Review: 'Charles Dickens and the Great Theatre of the World' by Simon Callow

'Charles Dickens and the Great Theatre of the World' is the second Dickens biography that I've read properly in this year of Dickens' bicentenary (the first being Claire Tomalin's), and I think the two biographies work very well together, in a strangely coincidentally complimentary manner. 

Simon Callow's biography is much shorter, at 370 pages including notes and an index, and speeds along at quite a fast clip, passing through the events of his childhood quite quickly and onto his adult life. All the facts stand up and it's clearly very well-researched, but the point at which this biography really comes alive is when Dickens enters the theatre. It is as this point that Simon Callow has his most to say, and the most new information to impart, as, being an actor, this is clearly the aspect of Dickens' life that interests him the most.  

His love affair with Dickens, as a writer, actor and celebrity himself, is evidently long-standing, passionate (albeit, sadly, one-sided) and very idiosyncratic, which means he's not afraid to get into the nooks and crannies of Dickens' life. Callow seems to regard him as a kind of rascally, good-time forebearer, and so revels in stories of his liking for punch and parties, and his moods and caprices on the stage. The way he talks about Dickens is almost like a slightly jealous younger brother, who'd love to emulate him one day or think that they could be friends, which contrasts well with Claire Tomalin's stance as the wiser older sister, tutting slightly and waiting for Dickens to return to the straight and narrow once more. Where Tomalin politely condemns, Callow says yes, a flawed man, but look at all he did! There's definitely space for them both on the same bookcase, although this is definitely the one to give to lighter readers and passing fans, as opposed to Tomalin's scholars and stalwarts.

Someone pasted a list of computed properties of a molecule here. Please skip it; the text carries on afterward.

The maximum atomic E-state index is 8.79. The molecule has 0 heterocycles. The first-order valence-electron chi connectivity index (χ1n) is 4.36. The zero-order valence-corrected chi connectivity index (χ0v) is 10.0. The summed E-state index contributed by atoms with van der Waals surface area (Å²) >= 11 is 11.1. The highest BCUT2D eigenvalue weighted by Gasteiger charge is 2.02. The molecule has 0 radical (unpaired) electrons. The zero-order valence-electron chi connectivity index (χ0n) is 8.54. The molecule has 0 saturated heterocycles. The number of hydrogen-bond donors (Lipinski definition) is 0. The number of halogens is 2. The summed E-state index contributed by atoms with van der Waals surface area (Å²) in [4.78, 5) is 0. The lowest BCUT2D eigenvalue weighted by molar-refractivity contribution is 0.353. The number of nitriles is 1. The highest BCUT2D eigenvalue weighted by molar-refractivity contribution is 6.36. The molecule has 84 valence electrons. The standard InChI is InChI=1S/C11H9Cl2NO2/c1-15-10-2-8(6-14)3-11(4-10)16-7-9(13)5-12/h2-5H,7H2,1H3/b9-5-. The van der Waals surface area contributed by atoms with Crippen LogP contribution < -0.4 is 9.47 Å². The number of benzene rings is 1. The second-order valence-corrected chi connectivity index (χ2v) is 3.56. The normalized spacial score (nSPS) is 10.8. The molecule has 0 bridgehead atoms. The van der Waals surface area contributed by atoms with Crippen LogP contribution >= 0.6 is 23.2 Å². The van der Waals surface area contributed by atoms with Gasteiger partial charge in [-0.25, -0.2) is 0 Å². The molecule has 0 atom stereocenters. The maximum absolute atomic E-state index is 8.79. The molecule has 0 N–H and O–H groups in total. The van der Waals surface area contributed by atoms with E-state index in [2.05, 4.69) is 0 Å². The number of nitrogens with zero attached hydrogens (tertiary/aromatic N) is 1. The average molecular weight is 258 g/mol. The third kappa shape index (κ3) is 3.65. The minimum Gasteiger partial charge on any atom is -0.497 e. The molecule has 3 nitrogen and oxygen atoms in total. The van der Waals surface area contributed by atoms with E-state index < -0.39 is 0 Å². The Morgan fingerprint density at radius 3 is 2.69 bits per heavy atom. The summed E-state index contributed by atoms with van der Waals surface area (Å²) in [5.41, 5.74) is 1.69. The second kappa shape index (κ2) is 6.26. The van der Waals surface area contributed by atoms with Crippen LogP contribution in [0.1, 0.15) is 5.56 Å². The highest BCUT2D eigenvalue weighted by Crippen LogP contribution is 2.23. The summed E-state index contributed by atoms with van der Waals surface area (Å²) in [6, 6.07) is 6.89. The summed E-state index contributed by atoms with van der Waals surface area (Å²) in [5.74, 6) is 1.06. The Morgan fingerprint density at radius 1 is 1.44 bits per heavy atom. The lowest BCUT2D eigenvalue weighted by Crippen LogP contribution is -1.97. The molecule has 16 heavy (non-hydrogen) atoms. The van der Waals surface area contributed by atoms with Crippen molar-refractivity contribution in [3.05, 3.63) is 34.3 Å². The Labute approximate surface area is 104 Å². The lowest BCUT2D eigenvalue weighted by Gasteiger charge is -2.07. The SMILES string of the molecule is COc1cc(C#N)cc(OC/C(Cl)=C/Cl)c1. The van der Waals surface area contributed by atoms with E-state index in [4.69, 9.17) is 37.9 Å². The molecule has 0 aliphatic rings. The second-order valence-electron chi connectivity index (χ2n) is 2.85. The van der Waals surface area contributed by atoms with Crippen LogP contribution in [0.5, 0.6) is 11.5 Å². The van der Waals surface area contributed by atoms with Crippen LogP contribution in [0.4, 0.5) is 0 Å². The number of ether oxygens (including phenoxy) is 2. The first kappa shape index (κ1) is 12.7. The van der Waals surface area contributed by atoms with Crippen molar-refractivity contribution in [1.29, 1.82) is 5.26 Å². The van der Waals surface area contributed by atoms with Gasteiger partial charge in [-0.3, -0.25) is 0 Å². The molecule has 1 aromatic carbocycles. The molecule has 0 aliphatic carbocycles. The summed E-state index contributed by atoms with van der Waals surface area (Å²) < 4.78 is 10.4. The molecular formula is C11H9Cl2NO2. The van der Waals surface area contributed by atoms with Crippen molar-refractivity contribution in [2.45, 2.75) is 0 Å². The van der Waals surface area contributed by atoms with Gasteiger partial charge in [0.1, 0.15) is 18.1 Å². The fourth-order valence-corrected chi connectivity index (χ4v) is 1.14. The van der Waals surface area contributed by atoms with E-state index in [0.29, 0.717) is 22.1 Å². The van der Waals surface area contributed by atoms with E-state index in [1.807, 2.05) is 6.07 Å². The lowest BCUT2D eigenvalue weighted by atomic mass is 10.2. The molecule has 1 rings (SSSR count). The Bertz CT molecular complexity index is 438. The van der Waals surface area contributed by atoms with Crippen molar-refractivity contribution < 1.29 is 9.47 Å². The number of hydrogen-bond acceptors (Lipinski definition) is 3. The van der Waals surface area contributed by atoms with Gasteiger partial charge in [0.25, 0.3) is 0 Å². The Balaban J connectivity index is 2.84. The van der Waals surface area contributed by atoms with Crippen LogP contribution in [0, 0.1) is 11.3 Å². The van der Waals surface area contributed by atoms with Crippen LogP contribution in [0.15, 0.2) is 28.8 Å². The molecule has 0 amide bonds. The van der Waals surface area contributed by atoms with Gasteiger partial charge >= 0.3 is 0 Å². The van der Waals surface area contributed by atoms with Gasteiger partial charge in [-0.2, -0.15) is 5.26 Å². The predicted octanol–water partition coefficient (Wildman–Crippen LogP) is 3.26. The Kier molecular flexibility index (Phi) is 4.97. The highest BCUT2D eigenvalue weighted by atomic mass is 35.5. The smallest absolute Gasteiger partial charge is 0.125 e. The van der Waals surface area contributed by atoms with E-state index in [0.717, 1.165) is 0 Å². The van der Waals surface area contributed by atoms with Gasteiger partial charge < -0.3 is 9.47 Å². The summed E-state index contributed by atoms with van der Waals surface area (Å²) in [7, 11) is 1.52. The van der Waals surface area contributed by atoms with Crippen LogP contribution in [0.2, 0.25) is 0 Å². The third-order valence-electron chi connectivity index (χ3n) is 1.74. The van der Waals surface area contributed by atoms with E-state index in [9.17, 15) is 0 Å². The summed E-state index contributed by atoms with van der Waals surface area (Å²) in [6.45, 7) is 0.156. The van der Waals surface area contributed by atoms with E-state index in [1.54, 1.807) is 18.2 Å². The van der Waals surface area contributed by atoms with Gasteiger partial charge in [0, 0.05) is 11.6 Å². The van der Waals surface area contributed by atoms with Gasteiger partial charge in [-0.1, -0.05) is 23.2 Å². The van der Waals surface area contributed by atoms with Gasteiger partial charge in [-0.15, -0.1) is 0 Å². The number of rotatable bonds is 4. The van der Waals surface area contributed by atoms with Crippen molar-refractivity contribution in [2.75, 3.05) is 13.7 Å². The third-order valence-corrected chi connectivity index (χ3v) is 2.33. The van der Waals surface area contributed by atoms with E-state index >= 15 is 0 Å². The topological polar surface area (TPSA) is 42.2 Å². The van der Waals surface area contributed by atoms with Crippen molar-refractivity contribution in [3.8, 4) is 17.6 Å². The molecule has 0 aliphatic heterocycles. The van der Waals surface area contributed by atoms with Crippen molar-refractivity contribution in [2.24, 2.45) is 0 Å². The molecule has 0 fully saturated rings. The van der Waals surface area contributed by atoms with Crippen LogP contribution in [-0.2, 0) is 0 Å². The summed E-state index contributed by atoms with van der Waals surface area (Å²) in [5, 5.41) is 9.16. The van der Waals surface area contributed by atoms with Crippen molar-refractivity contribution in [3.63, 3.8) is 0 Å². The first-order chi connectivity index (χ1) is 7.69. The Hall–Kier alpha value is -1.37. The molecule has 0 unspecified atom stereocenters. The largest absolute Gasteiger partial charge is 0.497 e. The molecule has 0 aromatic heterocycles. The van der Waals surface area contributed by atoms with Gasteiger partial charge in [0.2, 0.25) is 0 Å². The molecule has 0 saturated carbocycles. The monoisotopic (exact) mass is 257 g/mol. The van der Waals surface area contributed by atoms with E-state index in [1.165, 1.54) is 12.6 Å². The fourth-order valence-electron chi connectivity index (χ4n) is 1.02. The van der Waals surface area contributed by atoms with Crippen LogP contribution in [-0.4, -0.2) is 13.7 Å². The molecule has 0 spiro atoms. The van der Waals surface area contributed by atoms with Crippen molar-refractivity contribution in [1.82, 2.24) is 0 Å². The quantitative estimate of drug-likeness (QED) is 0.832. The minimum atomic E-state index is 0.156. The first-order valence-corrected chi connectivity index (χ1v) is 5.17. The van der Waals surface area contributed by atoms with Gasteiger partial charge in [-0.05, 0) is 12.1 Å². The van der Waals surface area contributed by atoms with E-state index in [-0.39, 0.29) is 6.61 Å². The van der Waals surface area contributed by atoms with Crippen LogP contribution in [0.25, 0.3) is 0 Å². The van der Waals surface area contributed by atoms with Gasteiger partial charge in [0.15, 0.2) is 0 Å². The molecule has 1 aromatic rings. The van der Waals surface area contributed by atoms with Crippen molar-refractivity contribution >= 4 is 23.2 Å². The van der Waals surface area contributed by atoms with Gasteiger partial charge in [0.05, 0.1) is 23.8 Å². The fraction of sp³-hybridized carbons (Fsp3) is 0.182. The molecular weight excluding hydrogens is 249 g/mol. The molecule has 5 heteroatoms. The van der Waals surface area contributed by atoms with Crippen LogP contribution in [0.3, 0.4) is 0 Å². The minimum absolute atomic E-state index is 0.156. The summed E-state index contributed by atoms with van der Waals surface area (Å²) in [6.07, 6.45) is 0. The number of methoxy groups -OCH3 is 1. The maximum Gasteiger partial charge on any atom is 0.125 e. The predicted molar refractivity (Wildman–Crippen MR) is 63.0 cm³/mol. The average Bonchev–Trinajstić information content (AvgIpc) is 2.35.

I actually did an event with Simon Callow around Dickens' bicentenary back in February, so my copy of this book is beautifully signed (and he even spelt my name right!). A nice book to read if you're interested in learning more about Dickens, and in particular, his theatrical side.

Title: Charles Dickens and the Great Theatre of the World
Author: Simon Callow
Publisher: Harper Press, an imprint of HarperCollins
Publication Date: 2012
Format: Hardcover, 370 pages, and I was sent it by Harper Press.

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